Backyard BirdsUncategorized

Torotoroka Scops Owl (Otus madagascariensis)

The Torotoroka Scops Owls (Otus madagascariensis) occur naturally in forest and wooded habitats along the western and southern coasts of Madagascar (an island off the southeastern coast of Africa).

They are related to the Malagasy or Madagascar Scops-Owls (Otus rutilus) and some authorities lump them together as one species (Fuchs et al., 2007).

These owls are found in moist and drier forests, tickets, humid bush country, and parks – from sea level up to 6,600 feet (~ 2000 m). They are mostly resident (non-migratory).

They are locally common and their numbers are suspected to be stable.


The Torotoroka Scops Owls is one of the smallest owl species found in Madagascar, measuring between 8.7 – 9.4 inches (22 – 24 cm) in length (including the tail) and weighing about 3.8 oz or 108 g.

They have short, rounded wings and short ear tufts. The plumage is mostly a mottled brown; darker on the back and lighter below. They have pale-colored eyes (irises).

Breeding / Nesting

Most nesting activities have been observed in November and December. The average clutch consists of between 2 – 5 eggs.

Nesting typically occurs in tree cavities or they may take over abandoned nests, with nests generally being placed about 10 – 26 feet (3 – 8 meters) above the ground.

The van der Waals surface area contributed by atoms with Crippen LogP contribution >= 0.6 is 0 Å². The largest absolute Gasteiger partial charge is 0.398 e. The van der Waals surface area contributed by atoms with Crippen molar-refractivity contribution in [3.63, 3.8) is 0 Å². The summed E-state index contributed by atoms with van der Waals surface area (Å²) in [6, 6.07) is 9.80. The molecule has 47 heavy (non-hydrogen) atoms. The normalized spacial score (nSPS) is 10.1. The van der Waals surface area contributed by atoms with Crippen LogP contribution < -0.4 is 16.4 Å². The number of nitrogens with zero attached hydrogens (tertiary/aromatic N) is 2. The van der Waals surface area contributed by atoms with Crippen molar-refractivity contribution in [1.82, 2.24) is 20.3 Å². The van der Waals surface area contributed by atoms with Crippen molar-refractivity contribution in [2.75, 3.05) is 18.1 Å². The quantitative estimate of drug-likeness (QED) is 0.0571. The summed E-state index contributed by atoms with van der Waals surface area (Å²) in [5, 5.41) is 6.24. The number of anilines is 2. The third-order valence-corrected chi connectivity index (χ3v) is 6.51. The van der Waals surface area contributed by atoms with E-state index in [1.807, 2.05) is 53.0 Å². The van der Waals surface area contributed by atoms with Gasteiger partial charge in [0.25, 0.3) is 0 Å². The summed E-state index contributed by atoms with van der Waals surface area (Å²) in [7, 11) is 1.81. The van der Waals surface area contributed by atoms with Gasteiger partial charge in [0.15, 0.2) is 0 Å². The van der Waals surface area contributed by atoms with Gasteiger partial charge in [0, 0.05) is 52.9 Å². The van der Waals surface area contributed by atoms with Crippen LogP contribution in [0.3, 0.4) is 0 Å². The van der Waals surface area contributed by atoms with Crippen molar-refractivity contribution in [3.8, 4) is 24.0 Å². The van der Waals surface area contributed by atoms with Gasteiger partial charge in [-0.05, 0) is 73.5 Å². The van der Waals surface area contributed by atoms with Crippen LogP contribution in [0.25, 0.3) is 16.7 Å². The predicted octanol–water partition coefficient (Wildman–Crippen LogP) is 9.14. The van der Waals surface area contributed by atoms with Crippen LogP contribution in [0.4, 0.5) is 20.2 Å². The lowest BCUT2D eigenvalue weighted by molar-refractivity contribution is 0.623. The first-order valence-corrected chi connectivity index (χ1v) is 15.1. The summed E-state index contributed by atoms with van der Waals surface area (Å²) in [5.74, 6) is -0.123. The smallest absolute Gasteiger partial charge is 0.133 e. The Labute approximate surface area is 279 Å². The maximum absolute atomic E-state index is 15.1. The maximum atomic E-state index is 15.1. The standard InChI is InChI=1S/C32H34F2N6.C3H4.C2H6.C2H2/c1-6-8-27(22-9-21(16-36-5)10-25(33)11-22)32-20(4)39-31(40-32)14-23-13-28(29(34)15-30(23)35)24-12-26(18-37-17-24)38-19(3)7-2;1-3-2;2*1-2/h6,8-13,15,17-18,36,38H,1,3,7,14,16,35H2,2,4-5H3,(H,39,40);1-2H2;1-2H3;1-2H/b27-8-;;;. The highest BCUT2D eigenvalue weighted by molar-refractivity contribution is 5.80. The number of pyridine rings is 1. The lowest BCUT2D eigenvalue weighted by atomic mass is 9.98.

However, in November 2007, nesting on the ground was recorded for the first time in the Berenty region in southern Madagascar. It is believed that this occurred due to a shortage of suitable cavities in that area.

Diet / Feeding

They mostly feed on insects and small vertebrates.

Alternate (Global) Names

Czech: výre?ek madagaskarský … Danish: Torotorokadværghornugle … Finnish: torotorokanpöllönen … French: Petit-duc gris, Petit-duc ouest-malgache, Petit-duc torotoroka … German: Torotoroka-Zwergohreule … Italian: Assiolo torotoroka … Norwegian: Torotorokaugle … Polish: syczek madagaskarski … Russian: ????? ?????????? … Slovak: výrik madagaskarský … Swedish: Västlig madagaskardvärguv

Other Web Resources

More Owl Information


Gordon Ramel

Gordon is an ecologist with two degrees from Exeter University. He's also a teacher, a poet and the owner of 1,152 books. Oh - and he wrote this website.

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